This is how humankind came to be.
In the beginning, there is Ama. She is the Flames. She comes first. She comes last. Her Flames can never go out. They have always burned; they will always burn.
From her came the stars, ever expanding from her unceasing Flames. From her came the two worlds, Jord and Minze. From her came the gods—Ceria, Va’ashtara, and Naðreil—creatures from the Flames that dwell in the Flame and with the Flame and by the Flame.
Her children were created in her image. To Ceria, she gave the Flame of Creation. To Va’ashtara, she gave the Flame of Life. To Naðreil, she gave the Flame of Death. For where there is birth, there must be life, and where there is life, there must be death.
This is the Order.
Together, the gods bestowed the Order on the two worlds.
Ceria created the plants that feed from the Great Star. She created the beasts that crawl in the dust; she designed the ones that soar above. All life on the worlds was created by her, and she loved the work of her hands.
Va’ashtara took Ceria’s creation and thrived on its life. She reveled in the thrill of the hunt, the peace of the night, the joy of play, and the affections between the mother, the father, and the offspring. She loved the work of her hands.
Naðreil gathered the dead. The plants that withered. The prey that was caught. The predator that starved. He carried them to the Space With No Time, Vahara. He gave them all rest. He loved the work of his hands.
But the gods, though with a beginning, have no end. They live inside time because they were born, but outside time because they cannot die. So, they became restless. They grew bored.
They began to argue amongst themselves about which of them was the greatest.
“Surely, I am,” Ceria proclaimed, “because without me nothing would exist that lives.”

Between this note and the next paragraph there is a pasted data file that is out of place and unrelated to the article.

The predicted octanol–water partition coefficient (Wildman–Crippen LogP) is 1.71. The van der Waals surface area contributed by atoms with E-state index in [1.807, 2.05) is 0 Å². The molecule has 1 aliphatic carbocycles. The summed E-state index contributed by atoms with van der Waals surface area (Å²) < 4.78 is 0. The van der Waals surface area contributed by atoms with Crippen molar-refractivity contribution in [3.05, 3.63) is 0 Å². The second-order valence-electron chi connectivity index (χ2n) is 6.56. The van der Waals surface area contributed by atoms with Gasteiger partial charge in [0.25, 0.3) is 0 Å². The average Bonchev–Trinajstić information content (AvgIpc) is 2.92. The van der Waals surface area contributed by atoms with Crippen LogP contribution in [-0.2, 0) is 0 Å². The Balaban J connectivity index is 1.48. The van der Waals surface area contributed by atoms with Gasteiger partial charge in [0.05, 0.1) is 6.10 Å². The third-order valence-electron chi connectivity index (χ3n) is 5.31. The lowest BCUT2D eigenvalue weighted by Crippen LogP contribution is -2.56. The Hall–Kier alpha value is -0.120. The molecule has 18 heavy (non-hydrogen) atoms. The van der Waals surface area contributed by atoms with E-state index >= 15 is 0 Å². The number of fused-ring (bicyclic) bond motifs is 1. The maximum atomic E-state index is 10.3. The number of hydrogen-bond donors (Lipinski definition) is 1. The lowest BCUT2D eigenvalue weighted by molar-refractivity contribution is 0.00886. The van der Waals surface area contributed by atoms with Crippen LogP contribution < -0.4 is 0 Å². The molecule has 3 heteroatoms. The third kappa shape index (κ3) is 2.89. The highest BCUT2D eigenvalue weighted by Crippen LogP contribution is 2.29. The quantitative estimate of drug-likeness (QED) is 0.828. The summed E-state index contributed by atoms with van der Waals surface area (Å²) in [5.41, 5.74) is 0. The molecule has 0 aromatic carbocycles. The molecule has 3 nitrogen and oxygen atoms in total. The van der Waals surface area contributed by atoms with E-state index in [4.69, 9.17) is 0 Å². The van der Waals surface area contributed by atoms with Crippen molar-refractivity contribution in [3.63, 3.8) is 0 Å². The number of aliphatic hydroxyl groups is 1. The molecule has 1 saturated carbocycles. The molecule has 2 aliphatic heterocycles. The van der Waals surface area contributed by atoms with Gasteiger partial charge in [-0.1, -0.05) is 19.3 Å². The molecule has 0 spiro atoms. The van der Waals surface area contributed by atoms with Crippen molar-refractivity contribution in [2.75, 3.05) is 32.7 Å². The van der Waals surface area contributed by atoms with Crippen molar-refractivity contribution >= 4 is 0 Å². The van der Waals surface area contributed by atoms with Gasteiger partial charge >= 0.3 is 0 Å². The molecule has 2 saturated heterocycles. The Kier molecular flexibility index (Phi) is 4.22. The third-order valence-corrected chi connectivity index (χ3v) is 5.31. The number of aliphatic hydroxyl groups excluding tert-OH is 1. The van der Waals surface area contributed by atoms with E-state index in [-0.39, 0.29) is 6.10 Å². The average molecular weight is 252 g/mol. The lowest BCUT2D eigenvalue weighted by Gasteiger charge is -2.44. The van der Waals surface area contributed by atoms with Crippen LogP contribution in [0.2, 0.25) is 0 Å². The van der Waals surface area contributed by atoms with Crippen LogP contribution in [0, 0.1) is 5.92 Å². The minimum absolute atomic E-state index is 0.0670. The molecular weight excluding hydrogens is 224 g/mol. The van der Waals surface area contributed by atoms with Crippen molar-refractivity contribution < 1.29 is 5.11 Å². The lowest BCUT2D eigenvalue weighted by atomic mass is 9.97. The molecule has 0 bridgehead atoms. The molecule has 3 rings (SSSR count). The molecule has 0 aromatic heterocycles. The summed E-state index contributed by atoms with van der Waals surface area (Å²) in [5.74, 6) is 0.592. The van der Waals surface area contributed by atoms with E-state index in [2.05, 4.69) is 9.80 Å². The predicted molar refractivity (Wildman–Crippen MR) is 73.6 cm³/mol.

“But without me, what is life?” Va’ashtara said.
“Everything must die, and I then rule them for Eternity, I am the greatest,” argued Naðreil.
And there was no one who could settle their dispute.
Thus, Ceria created for herself a new creature, a wise creature, one fashioned in her likeness.
Now, the gods do not have a physical form like humans. They are made of their Flame, and their form can shift as they see fit.
This new creature, though, bore Ceria’s image. It could create, it could reason, and it could communicate with the gods.
In her pride, Ceria showed her creation to Va’ashtara and Naðreil, who demanded she make one for each of them.
Ceria refused. “My people will worship me. They will know me, their Creator.”
She set her creation on Jord, the more bountiful world, and she claimed that Jord was hers, for it belonged to her children.
Furious, Va’ashtara and Naðreil determined to create their own children to worship them. But, alas, they did not have the Flame of Creation.
Va’ashtara, in her envy, stole four of Ceria’s children, two men and two women, and insisted Naðreil take Ceria’s Flame from them. Once the Flames were gone, Va’ashtara placed her own Flame inside two. “Look, brother,” she said, “I have brought you children as well. Place your Flame in them, and they shall be yours.”
But when Naðreil, placed his flame within them, they withered, for the physical body cannot hold Death and still live. So, they shriveled, until there was nothing left but the blackness. Naðreil took this blackness and said, “Ceria refuses to give me a living child. See what I have created? My child is Death itself; everything it touches is consumed.”
They brought their children to show Ceria. “Look, sister. See what we have done? You would not give us children, but we have made our own.”
The Eldest, Ceria, was enraged, and she said to her brother and sister, “You have stolen mine and refashioned them for your own desires. Because you have sinned against me, know this: my children will destroy yours. It will be like they never existed. For everything—all creation—comes only from me.”
Fearful for their children, Va’ashtara and Naðreil placed them on Minze, the world of rock and metal.
Va’ashtara gifted her children, the Secondborn, with the ability to move metal—the Control—so they could protect themselves and survive.
Naðreil placed his, the Thirdborn, under the ground, to keep them from the Secondborn, and he commanded them to stay in the shadows.
So, the children of the gods were separated until the Bridge was formed.